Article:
Skilled Migrants in the German Labour Market – What Is the Companies' Perspective?

Tuesday, 12 July 2016
Location: Hörsaal 07 (Main Building)
Distributed Paper
Alexandra MERGENER, Federal Institute for Vocational Education and Training (BIBB), Germany
Tobias MAIER, Federal Institute for Vocational Education and Training, Germany
This paper focus the integration-chances of skilled workers in the German Labour Market in context of the demographic change, the anticipated shortage of skilled labour as well as new legal regulations entered into force in Germany in 2012.

Successful labour market integration depends to a great extent on the companies. With the so called Federal Recognition Act, the German Government published in April 2012 a legal claim to standardise procedures for the evaluation of foreign vocational qualifications. This should support both, the companies by ensuring the transparency of foreign diploma and consequently the immigrants by increasing their integration-chances.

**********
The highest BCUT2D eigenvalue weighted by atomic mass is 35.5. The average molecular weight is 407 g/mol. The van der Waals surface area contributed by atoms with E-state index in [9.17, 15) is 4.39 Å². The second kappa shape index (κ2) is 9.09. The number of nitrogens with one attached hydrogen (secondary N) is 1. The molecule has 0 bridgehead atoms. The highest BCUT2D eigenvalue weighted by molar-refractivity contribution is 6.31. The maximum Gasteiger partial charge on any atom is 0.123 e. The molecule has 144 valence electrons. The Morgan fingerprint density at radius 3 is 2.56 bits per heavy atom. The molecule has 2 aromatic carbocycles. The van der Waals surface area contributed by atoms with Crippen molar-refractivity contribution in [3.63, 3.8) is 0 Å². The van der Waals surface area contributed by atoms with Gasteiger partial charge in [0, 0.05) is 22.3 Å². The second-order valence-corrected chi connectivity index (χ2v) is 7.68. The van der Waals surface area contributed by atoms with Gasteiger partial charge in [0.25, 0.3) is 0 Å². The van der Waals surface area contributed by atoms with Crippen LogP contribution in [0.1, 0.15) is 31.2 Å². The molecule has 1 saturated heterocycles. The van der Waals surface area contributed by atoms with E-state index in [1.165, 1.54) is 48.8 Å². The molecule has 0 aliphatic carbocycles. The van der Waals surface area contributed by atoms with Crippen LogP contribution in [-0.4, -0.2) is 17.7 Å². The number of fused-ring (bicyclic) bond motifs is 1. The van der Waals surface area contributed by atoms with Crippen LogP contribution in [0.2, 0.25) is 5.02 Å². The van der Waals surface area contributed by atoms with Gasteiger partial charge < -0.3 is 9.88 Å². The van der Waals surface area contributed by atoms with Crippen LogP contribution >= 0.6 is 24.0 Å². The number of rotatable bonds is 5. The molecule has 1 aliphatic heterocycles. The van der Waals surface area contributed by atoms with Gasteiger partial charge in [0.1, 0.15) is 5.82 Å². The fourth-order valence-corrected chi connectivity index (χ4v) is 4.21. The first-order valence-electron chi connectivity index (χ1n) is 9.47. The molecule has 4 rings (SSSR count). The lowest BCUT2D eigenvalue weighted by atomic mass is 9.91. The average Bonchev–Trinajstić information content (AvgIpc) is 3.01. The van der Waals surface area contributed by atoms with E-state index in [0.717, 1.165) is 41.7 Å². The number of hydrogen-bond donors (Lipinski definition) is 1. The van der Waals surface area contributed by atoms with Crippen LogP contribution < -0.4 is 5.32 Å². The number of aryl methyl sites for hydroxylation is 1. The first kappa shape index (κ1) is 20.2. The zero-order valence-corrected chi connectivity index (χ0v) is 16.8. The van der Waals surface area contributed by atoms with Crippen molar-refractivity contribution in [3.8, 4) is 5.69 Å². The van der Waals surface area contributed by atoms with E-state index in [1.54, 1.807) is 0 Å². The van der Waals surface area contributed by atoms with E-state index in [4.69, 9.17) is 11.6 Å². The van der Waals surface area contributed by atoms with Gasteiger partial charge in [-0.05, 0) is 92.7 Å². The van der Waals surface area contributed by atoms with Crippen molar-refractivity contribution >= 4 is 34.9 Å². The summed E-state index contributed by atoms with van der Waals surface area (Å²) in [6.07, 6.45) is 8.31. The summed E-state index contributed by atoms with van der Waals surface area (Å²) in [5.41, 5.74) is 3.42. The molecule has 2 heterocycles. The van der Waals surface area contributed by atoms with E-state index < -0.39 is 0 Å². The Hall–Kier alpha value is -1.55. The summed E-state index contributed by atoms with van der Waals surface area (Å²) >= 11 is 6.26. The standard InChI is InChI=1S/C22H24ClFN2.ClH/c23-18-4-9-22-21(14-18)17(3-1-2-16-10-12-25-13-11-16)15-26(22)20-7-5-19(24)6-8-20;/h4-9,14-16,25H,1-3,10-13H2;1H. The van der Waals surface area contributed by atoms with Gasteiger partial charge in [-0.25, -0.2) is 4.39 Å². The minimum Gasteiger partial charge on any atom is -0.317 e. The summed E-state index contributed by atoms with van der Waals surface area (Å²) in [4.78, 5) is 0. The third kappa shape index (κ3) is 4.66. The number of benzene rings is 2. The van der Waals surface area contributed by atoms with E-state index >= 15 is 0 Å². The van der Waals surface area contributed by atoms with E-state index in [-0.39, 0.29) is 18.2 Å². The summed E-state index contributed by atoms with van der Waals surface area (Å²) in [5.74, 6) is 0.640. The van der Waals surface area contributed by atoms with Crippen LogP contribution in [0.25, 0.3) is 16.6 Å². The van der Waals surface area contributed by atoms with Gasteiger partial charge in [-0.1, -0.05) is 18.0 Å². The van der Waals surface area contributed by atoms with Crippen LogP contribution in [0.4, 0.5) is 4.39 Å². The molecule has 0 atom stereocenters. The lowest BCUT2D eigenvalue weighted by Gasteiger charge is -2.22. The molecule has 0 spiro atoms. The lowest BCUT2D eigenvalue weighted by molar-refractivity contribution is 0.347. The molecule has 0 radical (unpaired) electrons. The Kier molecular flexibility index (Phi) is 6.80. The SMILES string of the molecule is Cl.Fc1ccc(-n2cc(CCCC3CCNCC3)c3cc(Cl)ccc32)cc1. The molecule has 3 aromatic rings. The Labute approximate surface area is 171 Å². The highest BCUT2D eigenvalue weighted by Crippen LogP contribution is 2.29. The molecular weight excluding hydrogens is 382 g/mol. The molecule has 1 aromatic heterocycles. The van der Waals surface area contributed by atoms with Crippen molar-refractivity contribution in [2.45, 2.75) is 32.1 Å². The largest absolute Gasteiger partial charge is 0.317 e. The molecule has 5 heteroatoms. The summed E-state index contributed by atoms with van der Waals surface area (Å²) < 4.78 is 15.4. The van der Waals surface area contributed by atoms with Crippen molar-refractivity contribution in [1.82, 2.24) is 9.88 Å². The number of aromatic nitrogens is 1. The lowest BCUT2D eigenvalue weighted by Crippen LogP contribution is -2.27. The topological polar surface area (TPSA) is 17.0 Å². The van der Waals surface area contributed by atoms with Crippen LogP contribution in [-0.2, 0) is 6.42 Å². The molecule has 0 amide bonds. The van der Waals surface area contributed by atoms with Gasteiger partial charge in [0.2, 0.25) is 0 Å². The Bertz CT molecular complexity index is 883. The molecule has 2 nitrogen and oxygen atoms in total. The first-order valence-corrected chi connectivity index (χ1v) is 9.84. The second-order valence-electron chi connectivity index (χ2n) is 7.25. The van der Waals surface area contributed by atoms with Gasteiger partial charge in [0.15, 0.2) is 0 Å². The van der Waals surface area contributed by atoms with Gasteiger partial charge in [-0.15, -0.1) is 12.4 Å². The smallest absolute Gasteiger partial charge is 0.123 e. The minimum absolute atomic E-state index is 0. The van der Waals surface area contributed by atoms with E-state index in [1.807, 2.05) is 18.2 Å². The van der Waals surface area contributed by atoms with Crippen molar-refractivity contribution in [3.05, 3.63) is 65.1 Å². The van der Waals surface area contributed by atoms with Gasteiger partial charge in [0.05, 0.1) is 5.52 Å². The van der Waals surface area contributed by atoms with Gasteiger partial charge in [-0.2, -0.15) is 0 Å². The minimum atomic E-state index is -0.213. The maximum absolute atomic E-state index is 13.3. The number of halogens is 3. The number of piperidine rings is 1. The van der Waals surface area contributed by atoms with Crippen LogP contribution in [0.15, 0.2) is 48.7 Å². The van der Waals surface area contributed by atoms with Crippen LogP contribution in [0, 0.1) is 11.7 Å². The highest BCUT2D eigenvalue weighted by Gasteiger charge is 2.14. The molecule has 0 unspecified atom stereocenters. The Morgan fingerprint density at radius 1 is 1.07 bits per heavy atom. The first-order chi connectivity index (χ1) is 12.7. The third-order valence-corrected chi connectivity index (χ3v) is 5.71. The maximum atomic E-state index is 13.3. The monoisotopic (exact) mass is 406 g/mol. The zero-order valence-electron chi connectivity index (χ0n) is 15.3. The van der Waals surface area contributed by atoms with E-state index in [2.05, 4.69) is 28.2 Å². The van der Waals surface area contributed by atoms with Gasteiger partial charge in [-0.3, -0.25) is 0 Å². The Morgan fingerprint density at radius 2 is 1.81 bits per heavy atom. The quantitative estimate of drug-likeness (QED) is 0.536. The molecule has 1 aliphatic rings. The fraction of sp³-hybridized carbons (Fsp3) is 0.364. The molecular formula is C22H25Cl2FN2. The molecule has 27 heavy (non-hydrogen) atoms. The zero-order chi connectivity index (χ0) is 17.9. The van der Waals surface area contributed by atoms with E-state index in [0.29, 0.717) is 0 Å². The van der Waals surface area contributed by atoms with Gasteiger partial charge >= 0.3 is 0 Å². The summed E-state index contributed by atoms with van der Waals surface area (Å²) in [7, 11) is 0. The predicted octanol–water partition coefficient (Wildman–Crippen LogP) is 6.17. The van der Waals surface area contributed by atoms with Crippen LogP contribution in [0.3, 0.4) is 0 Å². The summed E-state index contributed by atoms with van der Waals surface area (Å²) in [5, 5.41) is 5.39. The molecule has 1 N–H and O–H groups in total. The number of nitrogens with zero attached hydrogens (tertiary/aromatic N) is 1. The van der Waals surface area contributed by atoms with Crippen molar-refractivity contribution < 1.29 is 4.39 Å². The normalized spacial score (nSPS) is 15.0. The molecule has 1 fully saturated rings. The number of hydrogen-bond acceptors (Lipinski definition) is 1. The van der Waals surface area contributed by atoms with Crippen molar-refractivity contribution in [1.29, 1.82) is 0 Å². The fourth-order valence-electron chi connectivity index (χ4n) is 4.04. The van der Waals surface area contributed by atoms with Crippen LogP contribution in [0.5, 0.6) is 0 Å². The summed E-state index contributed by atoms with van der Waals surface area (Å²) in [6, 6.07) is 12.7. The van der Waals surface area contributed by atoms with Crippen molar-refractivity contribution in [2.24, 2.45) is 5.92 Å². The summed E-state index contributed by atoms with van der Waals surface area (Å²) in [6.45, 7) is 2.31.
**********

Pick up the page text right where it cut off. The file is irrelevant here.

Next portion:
In this regard, we analyse recruiting strategies of German firms in different industries when it comes to hiring skilled immigrants. To investigate the chances of immigrants, it is necessary to isolate the different influencing factors that are all suspected to lead to a successful recruitment.

But it is quite difficult to isolate the effects by means of quantitative sociological surveys, because treatment and control variables cannot be randomly varied as in an experiment. We therefore introduce a vignette study (factorial survey) during an online-interview. In this way, we present decision makers in companies several descriptions of applicants. The relevancy of specific characteristics of an applicant is judged by varying the description in the vignettes that are presented to the respondent. We can therefore control how nationality, vocational degree, language skills, etc. of the foreign applicants influence their hiring and – related therewith – their integration chances. Additionally, we focus on the influence of the experiences with the Recognition Act and of occupation specific skill shortages in Germany.

We implement this stratified random online-survey in more than 2000 companies in Germany. Based on this strong evidence we are able to present new data to inform about possible discriminations in the recruitment processes of companies.